So how many stars have you made this week? And are you feeling more comfortable with chain-piecing through the set-in seams? If you haven't tried it yet, you need to!! Don't have a copy of my DVD workshop, Set-In Piecing Simplified? Order it HERE!
I keep a UFO handy so the chain-piecing never ends. If you have more than one project going at a time, just keep a stack of pieces handy and use those for your "leaders and enders" (ala Bonnie Hunter). I am currently piecing some hexagons into flower motifs for another project and that's what fills the chain-piecing gaps between the steps of the stars.
I found a stripe that works nicely with the colors in this assortment and so here are some tips for cutting stripes for your 60 degree diamonds!
You get to use those mysterious lines that criss-cross many of your rotary rulers. Quilters use the 45 degree lines off and on, but using the 60 degree lines may be new for you.
With the template laying on the fabric centered lengthwise on a stripe, push the rotary ruler up against the edge of the template. Notice that the 30 degree line is lined up with the selvedge of the fabric. Use that to assure accuracy of the cut.
Then use the template to set up your rotary ruler (as shown in Step 1).
Once you are sure the rotary ruler is positioned correctly, cut a strip.
Each diamond will have a different cluster of my stripe, but the stripes will all be oriented the same way.
Here are my stripped diamonds with a set of 3 floral diamonds from my "stack and whack" cutting last week -- this set of florals didn't make a very pretty star together, but I like the way they look with the stripe in this star.
I did an experiment to see if I could get a chevron by cutting diamonds with identical placement on the stripe. I cut a strip wider than my diamond and folded it in half lengthwise with the wrong sides facing (so there are two layers of fabric under the template in this photo).
Then when I opened the pairs of diamonds out, I got chevrons! I photographed this star at both angles (points north and south was the other one) but like this orientation better. Seems a little unbalanced going north and south. Tilt your head and see what you think.
I also flipped every other one around so the yellow stripe is on the right edge of each diamond -- not too bad.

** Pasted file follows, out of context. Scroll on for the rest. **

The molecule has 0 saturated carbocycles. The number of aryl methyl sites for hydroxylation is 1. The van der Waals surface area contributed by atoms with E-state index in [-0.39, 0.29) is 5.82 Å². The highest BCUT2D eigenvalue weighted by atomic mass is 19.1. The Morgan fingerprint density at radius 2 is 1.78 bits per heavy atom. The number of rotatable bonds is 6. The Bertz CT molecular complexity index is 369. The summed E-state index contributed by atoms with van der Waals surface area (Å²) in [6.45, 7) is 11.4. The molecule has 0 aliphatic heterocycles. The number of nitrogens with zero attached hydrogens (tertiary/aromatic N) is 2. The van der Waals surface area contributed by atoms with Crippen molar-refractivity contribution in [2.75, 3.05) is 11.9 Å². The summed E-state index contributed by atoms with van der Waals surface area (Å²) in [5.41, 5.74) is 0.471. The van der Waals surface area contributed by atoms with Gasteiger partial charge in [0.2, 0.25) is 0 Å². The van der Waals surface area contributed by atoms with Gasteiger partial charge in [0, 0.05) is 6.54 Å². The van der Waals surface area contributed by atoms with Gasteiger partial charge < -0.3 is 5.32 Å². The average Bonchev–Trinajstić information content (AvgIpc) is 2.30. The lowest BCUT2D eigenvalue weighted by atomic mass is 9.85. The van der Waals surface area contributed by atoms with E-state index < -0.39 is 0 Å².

Here's another stripe that matches the blue/green star I fussy cut in Step 2. It's a consistent repeat, but very wide and it's doesn't mirror itself.
Another experiment -- I cut a repeat of the stripe down the length of my yardage. Once again, I folded it in half lengthwise, wrong sides together.
Before cutting, I laid the template in several different positions on the stripe. I'm paying attention to where the dashed line (indicating the stitching line) is hitting. I don't want it in the white because that would melt into the background fabric. I finally settled on the orientation in the photo -- study it for a minute.
One, two, three cuts, trim the points and I have enough diamonds for a star.
First option for stitching?
Third option? I'm leaning towards the first option but will let it simmer for a couple days before finally stitching it.
I didn't cut the option below because I'm saving it for the next step which will focus on splitting the diamonds. If I were going to cut it though, I would begin with a strip a bit wider than my template cut across the stripe and then use the flat tip of my template to align the color stripe that I want at the center.
So do you have a stripe in your fabric assortment? If you do, experiment with it this week and make at least one star. If you don't, you might want to pull a stripe out of your stash and play with it a bit just for the experience. And remember if you don't like it at the audition stage -- don't stitch it up. Set the diamonds aside and you may be able to repurpose them at another stage of our quilt.
As always, if you have questions, post them in the comments below so everyone can see the answers. Now that we've addressed all the cutting options, we can begin to play more with the diamonds and their relatives to create interesting six-pointed stars.
All material Copyrighted by Mary Huey Quilts!
If you are having trouble finding the templates locally, you can order them directly from Marti!